The scoop: Powermat Wireless Charging Portable Mat, by Powermat USA, about $100 (for basic system).
What it is: The Powermat is a system of three connected square blocks that can recharge your portable gadgets, such as an iPhone, iPod, BlackBerry, Nintendo DSI or DSI Lite, and even cell phones. The system uses magnetic induction technology to recharge the devices without a user needing to connect or carry along another set of charging cables. The basic system comes with a Powercube universal receiver, which then includes charging tips for several devices. You can also purchase specific receivers for other devices (such as the Apple iPhone or iPod touch), which slip onto the back of the device and connect to the Powermat. For BlackBerries, you can buy a replacement back that includes the Powermat adapter.
Why it's cool: Wireless charging technology has been around for a few years, but this is the first system I've seen that's been so aimed at the consumer. Along with a very slick design -- such as the power cord that wraps around the adapter very nicely -- the three charging blocks fold up easily, making it simple to carry along on trips (the system comes with a carrying case), and the Powermat makes a fun, futuristic beep/squeak when your device is attached (magnetically) to the Powermat. Carrying along a Powermat and the charging tips is far easier than packing a bag with individual charging cables.
Even if you only use the mat at home (you can buy a separate home and office model, or just use the portable one), eliminating a bunch of power cables not only saves you on some outlet space, it makes everything look a bit nicer as well.
Some caveats: Out of a bunch of devices, I only had one phone (a Samsung pre-paid model) that didn't charge with the included tips. Hopefully Powermat will expand the number of tips offered to include virtually every electronic device.
Grade: 5 stars (out of five).
The scoop: Wireless Mobile Mouse 4000, by Microsoft, about $40.
What it is: This is a portable mouse that includes Microsoft's BlueTrack technology, which combines optical and laser technologies to let you use the mouse on more surfaces, including carpet, granite and wood. The system includes a nano transceiver that attaches to a free USB port on your notebook and doesn't stick out as much as other wireless transceivers. In addition, the nano transceiver can fit into the bottom of the mouse, making it handy for travel. The mouse includes four-way scrolling and four customizable buttons, and an on/off switch can save battery life (if you remember to shut it off). Microsoft says a single battery can last up to 10 months.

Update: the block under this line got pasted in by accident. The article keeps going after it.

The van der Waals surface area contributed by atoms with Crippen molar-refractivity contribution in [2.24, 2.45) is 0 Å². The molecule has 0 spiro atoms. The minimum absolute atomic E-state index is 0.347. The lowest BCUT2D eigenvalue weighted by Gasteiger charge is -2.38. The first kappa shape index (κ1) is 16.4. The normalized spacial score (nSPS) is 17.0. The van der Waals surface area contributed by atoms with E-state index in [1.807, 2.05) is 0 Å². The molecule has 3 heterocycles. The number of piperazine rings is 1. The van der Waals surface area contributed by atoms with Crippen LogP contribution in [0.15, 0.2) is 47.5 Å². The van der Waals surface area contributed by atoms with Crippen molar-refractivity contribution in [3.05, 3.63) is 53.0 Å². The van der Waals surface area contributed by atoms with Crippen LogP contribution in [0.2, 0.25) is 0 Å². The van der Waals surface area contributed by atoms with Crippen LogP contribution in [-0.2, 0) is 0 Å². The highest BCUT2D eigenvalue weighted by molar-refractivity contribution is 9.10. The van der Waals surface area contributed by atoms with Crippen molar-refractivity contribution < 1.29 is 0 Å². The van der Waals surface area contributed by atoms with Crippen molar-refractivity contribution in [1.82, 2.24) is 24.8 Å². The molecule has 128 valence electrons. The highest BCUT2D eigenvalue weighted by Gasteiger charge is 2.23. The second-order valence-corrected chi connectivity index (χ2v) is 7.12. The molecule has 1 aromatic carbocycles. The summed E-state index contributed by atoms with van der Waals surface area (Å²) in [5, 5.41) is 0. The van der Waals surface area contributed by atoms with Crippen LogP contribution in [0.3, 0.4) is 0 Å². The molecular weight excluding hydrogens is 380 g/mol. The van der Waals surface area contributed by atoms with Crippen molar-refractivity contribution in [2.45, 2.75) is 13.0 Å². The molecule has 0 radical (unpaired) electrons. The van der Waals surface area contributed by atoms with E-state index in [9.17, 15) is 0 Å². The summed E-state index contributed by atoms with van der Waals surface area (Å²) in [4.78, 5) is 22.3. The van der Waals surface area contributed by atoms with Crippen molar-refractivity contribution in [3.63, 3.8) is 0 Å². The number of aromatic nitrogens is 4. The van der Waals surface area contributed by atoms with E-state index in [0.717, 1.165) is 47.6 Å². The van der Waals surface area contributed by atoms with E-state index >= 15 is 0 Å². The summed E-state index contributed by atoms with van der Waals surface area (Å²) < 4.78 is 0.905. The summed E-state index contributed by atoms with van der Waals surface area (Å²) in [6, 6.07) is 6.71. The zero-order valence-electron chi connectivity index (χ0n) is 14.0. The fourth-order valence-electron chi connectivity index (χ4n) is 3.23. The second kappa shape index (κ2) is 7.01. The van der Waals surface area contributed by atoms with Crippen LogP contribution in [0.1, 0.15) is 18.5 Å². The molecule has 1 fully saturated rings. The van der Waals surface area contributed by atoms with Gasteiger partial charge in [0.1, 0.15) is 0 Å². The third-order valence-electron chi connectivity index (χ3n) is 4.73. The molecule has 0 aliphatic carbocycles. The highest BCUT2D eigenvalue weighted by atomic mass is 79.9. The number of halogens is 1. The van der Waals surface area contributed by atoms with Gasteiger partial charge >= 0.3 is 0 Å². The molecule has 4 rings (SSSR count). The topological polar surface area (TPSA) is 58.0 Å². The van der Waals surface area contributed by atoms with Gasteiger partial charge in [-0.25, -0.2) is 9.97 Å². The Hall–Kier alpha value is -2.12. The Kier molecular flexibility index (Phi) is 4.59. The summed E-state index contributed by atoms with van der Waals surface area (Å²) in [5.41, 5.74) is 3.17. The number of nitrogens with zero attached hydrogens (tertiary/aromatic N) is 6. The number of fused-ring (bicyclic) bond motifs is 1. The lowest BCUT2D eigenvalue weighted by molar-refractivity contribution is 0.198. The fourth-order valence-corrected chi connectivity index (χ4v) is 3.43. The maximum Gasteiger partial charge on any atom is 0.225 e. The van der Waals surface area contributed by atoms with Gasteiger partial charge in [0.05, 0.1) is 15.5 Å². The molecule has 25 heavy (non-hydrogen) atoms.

Why it's cool: The BlueTrack technology makes for a smooth scrolling experience when using the mouse, and it's nice to have the option for scrolling on multiple materials (almost everything except for glass and mirrors). If you're on a couch, for example, you can lay back and use the mouse on the cushions. The mouse had a very nice feel, and the small size makes it perfect for travel. It also comes in different colors to help brighten up your day. Highly recommended.
Some caveats: I'd love an auto-shutoff to help save battery life, but the on/off switch is better than one that constantly drains the battery.
Grade: 5 stars
This story, "Wireless charging and wireless mouse make me happy" was originally published by Network World.
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